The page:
Wildfires Have Destroyed Almost All of California’s Forest Carbon Offsets, Study Says
SACRAMENTO, Calif. — Carbon released during an epic series of wildfire seasons in California has effectively wiped out most of the 100-year buffer that had been built into the state’s carbon trading system, a new study has found.
According to the California Department of Forestry and Fire Protection, so far this year alone, 4,927 fires throughout the state have burned some 147,034 acres.
In late July, the McKinney Fire, which began burning in dry timber in the Klamath National Forest, became the state’s largest single wildfire to date, growing to over 55,000 acres.
While the impact on life and treasure has been abundantly evident, the impact on carbon credits set aside in reserve by forestry projects has not.
Now, a study by CarbonPlan, an independent, non-profit research group suggests that since 2015, at least 95% of the 6 million tons of offsets set aside to insure all forest projects against the rise of fire over a 100-year period have simply gone up in smoke.
To help further its goal of being carbon neutral by 2045, California maintains two separate greenhouse gas emission accounting systems.
One tracks CO2 and other emissions from human-sources, like transportation, urban development and coal-fired power plants.
The other is an inventory that takes into account the carbon stored in forests, wetlands, along the coastline, on ranges and even in urban parks.
Due to the vast acreage of these green spaces in California, it has been estimated the state’s plants and solids can store as much as 5886 million tons of carbon.
Under California’s carbon offset system, one offset represents about a ton of carbon either not produced at all or removed from the atmosphere later.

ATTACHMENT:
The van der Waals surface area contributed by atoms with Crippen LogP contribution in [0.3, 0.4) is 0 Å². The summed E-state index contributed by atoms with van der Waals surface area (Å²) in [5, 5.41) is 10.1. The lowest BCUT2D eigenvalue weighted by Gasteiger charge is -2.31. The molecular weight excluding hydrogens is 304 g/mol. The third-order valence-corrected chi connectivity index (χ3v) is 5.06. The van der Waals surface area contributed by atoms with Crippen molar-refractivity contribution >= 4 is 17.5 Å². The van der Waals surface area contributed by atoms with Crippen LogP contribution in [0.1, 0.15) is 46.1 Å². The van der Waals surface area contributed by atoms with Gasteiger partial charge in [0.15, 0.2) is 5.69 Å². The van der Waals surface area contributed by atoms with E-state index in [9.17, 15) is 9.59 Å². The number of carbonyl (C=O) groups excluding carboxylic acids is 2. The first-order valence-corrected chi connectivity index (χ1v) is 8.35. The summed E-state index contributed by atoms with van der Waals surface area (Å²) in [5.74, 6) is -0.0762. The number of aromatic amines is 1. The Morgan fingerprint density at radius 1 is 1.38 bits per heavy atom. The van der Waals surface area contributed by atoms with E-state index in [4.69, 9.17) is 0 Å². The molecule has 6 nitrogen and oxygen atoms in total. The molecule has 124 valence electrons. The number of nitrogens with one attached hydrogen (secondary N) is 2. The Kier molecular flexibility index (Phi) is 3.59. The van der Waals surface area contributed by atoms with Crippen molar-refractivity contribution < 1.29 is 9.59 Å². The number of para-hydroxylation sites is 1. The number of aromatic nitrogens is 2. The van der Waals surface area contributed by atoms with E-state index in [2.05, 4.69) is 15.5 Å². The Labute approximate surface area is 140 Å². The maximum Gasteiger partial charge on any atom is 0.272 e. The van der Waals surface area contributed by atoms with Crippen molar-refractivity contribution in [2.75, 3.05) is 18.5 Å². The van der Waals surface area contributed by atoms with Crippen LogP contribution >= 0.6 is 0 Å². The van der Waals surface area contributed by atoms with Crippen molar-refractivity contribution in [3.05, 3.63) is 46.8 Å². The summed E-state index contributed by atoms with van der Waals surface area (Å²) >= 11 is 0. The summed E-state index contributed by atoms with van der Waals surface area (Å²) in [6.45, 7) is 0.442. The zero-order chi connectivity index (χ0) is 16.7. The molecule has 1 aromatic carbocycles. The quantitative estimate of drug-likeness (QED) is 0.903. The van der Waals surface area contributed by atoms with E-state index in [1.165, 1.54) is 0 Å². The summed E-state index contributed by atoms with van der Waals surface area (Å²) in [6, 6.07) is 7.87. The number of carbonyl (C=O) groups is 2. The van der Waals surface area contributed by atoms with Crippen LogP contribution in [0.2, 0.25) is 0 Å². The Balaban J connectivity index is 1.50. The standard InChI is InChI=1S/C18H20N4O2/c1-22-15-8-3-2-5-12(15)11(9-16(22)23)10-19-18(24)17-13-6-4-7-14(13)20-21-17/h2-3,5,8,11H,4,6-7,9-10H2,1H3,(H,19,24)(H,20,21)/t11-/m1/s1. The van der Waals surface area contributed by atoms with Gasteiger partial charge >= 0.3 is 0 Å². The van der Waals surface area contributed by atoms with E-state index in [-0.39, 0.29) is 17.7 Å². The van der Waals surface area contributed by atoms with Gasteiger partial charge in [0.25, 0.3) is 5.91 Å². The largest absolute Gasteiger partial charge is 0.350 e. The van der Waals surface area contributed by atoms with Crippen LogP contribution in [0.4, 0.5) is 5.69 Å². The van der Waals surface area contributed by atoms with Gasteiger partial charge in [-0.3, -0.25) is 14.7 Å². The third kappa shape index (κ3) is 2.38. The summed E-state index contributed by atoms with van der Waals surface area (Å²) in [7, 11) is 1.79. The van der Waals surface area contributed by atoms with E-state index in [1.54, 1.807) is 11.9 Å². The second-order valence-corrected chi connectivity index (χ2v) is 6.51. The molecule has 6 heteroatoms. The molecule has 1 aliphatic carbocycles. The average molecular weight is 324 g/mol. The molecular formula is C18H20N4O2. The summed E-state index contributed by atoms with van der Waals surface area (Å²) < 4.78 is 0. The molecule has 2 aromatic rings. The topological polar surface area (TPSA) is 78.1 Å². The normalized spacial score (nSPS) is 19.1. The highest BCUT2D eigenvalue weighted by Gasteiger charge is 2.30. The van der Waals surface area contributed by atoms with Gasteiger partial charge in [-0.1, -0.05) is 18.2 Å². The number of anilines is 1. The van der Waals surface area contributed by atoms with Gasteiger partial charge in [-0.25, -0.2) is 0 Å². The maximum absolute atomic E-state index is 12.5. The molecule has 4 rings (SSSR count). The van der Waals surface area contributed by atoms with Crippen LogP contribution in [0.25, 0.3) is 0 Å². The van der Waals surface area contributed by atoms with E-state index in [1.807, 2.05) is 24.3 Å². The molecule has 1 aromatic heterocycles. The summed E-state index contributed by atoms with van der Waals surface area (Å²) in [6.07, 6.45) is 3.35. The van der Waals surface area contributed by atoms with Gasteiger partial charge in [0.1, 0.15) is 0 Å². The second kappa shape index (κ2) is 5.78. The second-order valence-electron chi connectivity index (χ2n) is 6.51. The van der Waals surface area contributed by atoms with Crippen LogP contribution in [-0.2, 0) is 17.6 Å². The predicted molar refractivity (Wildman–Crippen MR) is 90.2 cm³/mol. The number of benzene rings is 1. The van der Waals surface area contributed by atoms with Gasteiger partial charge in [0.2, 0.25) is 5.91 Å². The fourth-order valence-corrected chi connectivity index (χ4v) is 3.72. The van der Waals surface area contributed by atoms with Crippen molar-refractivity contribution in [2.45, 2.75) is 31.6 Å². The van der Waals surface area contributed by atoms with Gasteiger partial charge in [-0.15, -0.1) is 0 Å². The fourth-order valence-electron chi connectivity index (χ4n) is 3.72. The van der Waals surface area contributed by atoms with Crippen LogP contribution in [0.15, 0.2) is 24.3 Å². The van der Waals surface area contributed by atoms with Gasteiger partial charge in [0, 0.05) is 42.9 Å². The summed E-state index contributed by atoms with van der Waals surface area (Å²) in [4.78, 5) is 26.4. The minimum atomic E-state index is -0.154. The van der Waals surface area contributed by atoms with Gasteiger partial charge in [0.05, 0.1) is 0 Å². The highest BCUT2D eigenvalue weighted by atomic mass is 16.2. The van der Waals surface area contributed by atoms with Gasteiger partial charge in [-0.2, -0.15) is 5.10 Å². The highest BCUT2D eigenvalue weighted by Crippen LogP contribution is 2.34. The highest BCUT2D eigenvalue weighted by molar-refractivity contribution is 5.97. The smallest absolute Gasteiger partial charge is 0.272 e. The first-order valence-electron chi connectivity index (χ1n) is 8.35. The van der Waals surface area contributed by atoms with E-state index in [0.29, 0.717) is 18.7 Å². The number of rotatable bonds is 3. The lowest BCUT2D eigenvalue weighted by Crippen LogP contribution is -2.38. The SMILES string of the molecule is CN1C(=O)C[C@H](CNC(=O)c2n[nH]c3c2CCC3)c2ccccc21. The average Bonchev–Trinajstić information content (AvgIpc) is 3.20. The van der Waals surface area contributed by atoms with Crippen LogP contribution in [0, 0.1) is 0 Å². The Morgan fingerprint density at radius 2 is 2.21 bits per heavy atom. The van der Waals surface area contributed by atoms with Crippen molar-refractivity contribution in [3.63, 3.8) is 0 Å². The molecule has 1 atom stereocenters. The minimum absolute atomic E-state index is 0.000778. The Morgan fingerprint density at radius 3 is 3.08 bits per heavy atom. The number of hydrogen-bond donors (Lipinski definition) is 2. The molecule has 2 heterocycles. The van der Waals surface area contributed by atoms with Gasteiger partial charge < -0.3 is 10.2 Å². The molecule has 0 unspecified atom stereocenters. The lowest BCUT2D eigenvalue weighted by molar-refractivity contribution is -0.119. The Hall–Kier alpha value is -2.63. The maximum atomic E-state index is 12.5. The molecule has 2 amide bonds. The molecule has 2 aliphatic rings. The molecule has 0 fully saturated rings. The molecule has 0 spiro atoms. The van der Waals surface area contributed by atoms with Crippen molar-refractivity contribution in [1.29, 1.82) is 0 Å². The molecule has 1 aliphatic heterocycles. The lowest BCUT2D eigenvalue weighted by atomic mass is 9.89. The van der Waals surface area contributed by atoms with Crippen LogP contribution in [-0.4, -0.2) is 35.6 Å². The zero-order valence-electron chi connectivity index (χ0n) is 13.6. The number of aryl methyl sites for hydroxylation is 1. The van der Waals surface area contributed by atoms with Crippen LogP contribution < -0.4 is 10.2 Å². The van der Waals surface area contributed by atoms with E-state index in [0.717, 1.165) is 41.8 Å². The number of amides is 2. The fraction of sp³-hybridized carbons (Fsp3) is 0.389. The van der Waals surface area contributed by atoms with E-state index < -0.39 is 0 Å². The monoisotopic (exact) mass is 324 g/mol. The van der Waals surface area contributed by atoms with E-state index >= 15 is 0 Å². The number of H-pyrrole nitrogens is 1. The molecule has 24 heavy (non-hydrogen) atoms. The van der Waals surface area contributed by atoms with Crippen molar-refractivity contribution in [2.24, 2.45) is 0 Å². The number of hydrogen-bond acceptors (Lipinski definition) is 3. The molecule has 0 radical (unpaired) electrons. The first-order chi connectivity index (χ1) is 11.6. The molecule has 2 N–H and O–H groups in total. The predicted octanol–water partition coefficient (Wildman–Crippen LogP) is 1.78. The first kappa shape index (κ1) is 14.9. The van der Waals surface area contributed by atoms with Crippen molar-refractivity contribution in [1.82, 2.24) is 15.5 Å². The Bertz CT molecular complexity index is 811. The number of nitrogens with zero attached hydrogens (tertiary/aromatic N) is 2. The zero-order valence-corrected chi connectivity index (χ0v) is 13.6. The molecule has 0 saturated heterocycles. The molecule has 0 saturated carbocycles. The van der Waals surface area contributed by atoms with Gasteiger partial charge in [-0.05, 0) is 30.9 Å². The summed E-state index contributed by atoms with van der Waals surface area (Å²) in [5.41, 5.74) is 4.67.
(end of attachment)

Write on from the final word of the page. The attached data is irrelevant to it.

The Air Callifornia Resources Board, based in Riverside, allows certain offsets to be used in its official carbon trading system, under which polluters must buy permits to cover their emissions.
By law, the carbon savings linked to the offsets must be guaranteed for at least 100 years.
As a hedge against future risks, forest projects contribute up to 20% of the credits they generate into the buffer pool.
About 20% of the accumulated credits are considered a “buffer” against wildfire losses, while the rest guard against things like an unexpected pest infestation, an unanticipated disease outbreak, or other, non-fire related calamity.
All manner of companies from airlines to the big tech giants rely in part on carbon credits to compensate for their own emissions, knowing that should a wildfire or other incident occur damaging, say, a large swath of forest, the associated credits will be canceled out.
The problem, CarbonPlan says, is that based on real life experience, the number of credits that went into the pool may well have been the product of nothing more than “educated guesswork.”
And by the time 2022 arrived, the reachers said, the wildfires had already wiped out most of the remaining fire risk credits in the buffer pool — making the system vulnerable to collapse even if, improbably, no new wildfires emerged.
That’s because of an outbreak of sudden oak death, which is wiping out huge swaths of forestland on the west coast, virtually eliminating the buffer credits set aside for disease and other risks.
At this point CarbonPlan says, the system in place has made no effort to “account for the all but inevitable increase in fire risks as the earth continues to warm.” As a result, the researchers conclude, California’s buffer pool is “severely undercapitalized” and therefore unlikely to be able to guarantee the environmental integrity of its forest offsets program for 100 years.